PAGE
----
After three visits to the Islands of Gods, I can give you quite a complete picture in terms of luxury hotels in different areas worthwhile spending a few days. Some are more expensive than others but all of them generally deliver what one expects from them.

For a description of the individual locations and the hotels in some detail (characteristics of the place and the accommodation) as to the ones we stayed at earlier on (in 2014 and 2016), please refer to my post I published after my first two visits. In the following, you find a short summary of the findings gained at the time. Although the stays date back a bit, all the hotels mentioned still get good reviews on TripAdvisor.

As far as the regions we recently visited for the first time (east Bali at Amankila Hotel in Manggis and Nusa Dua in Bali’s south at The Royal Santrian) are concerned, I will inform more in more details how it was.

Ubud (southern center, stays in 2014 & 2016)

This town in the uplands is regarded as the cultural and spiritual center of the island and is home of a vast number of hotels. Back in 2014, we stayed at The Samaya Bali Ubud Hotel offering an idyllic river location amidst the tropical jungle and upscale private pool villas.
See here my review. Two years later, we opted for the newly opened Mandapa, a Ritz-Carlton Reserve property, in a similar setting by the river boasting lavish luxury villas and suites.
For more details, have a look at my corresponding post.

Lovina (northwestern beach, stay in 2014)

This is a quiet, relaxed coastal town in the lesser visited north of Bali.
Hotels to stay in style here are scarce, your best choice is probably The Damai in the hills above the seaside resort.
For a truly luxurious experience go for a pool villa. My review about our stay at this hotel can be found here.


Seminyak (southern beach, stay in 2014)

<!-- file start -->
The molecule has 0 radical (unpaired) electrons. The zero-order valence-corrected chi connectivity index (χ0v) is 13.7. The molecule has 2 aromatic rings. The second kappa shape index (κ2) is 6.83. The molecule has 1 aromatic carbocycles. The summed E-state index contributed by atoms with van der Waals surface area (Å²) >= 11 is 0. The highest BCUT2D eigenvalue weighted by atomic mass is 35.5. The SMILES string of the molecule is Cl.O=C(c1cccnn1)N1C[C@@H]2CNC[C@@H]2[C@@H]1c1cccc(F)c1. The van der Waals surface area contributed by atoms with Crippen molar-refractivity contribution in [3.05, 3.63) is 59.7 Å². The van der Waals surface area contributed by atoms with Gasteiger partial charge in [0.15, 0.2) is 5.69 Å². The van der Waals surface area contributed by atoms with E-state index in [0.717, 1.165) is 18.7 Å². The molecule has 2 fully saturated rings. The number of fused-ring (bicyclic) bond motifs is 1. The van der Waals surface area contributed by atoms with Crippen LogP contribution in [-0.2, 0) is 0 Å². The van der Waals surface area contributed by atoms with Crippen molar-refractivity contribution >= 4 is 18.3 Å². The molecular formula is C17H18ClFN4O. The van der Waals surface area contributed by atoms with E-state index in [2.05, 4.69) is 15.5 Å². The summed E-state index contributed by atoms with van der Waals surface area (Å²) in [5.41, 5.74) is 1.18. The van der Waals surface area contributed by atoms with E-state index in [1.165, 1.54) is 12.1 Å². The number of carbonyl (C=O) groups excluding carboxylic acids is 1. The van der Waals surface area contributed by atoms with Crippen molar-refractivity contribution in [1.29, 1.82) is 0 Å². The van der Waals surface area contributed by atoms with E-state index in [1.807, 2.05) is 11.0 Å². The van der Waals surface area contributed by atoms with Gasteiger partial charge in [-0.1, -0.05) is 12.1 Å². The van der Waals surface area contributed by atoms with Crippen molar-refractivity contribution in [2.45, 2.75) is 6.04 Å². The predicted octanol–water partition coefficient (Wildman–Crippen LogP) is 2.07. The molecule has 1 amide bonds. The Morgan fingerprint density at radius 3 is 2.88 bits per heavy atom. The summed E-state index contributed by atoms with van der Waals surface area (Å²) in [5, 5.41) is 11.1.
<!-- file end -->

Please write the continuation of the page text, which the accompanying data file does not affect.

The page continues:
This upscale beachfront resort north of Kuta and Legian outclasses his neighbors by featuring more high-end hotels and restaurants.
Unfortunately, traffic can get pretty crazy here. A good luxury hotel to choose in this coastal town is The Samaya Bali Seminyak Hotel with a great beachfront location and different categories of pool villas, out of which the Royal Pavilion is the signature one.
More about our experience in this accommodation is the subject of an earlier post.

Sanur (southeastern beach, stay in 2016)

Here you are in for laid-back vacations in a former fishing village, whose biggest asset is its 6 km (3.7 mile) boardwalk along the beach.
Opportunities for staying in style are not exactly plentiful, but the Maya Resort Hotel is quite a good option if you choose a Beachfront Pool Suite.
Top marks for architecture at this hotel but less so for a dignified breakfast!

East Bali (Manggis, stay in 2019)

This lesser travelled region is a good spot to escape south Bali’s crowds as it is still relatively untouched and pristine.
There are quite many things to do here, too. One of my next posts will be about recommended activities in this part of the island.

If you want to splurge in terms of lodging, the Amankila Hotel of the exclusive Aman hotel brand is definitely the place to go.